Does Metro Even Have an Editor?

When I got my first job out of college, it was as if I had joined a new club: the Boston commuter club. I had a group of friends from my training class, and we would chat about rush hour, about the T, about the regulars in South Station, and about what had been written in Metro that morning.

Metro is available at every MBTA station in the mornings. The thing about it is that it’s such a crappy paper that nobody would be reading it if it weren’t free and there weren’t people handing it to you each morning. It’s a Boston edition, and it focuses about half and half on regional news and a combination of national and international news.

Since the paper gains profit purely from ad revenue, it’s not exactly like they’re rolling in it. (Nor is any other paper.) But still, you think that they could afford to hire a decent copyeditor! There are SO many errors in any given issue of Metro! It’s like a game, trying to find them.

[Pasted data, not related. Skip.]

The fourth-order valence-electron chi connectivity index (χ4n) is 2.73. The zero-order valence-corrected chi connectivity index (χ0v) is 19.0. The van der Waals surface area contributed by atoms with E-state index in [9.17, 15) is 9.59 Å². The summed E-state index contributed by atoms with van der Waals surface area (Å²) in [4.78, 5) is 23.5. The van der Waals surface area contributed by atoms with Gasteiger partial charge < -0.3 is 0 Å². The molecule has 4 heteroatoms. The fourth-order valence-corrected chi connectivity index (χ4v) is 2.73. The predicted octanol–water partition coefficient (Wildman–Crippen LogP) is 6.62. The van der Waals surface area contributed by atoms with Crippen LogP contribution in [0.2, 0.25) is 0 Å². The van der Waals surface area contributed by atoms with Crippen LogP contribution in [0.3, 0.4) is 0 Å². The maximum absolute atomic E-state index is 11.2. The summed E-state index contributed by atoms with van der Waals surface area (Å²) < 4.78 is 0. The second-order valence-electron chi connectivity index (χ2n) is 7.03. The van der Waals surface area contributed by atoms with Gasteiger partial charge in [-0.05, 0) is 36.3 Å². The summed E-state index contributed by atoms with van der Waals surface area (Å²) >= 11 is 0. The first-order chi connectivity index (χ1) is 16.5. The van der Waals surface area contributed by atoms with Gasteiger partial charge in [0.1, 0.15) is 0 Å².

Here is today’s gem:

TMZ claims that Spears is receiving payments from an agency for photo-ops and site her frequent wardrobe changes throughout the day as evidence.

Read it again.

This is a tough one, and I shouldn’t be too hard on the editors, since it’s often extremely difficult to spot a wayward homophone.

Sight, site and cite are three different words with three different meanings. Quite obviously, “sight” refers to something that has been seen. “Site” refers to a location, while “cite” is simply a verb that describes a form of verbal communication, usually in a mechanical way.

An example that will create a lovely image in your head:

We arrived at the site where the film crew had set up their equipment, beach towels and all, when I nearly vomited at the sight of an elderly woman lounging in a thong bikini; we thought she’d leave immediately, but she simply cited her right to linger on a public beach during daylight hours.

There you go, Metro. TMZ did not “site” anything. They simply cited evidence.

Again, I know that it’s tough to notice a homophone sticking out of place like that, but Metro is in such need of a decent editor that I really don’t care whatsoever.

You’d think that a newspaper aimed at those who work in a city known for being a leader in higher education, healthcare and technology would be clear of errors.


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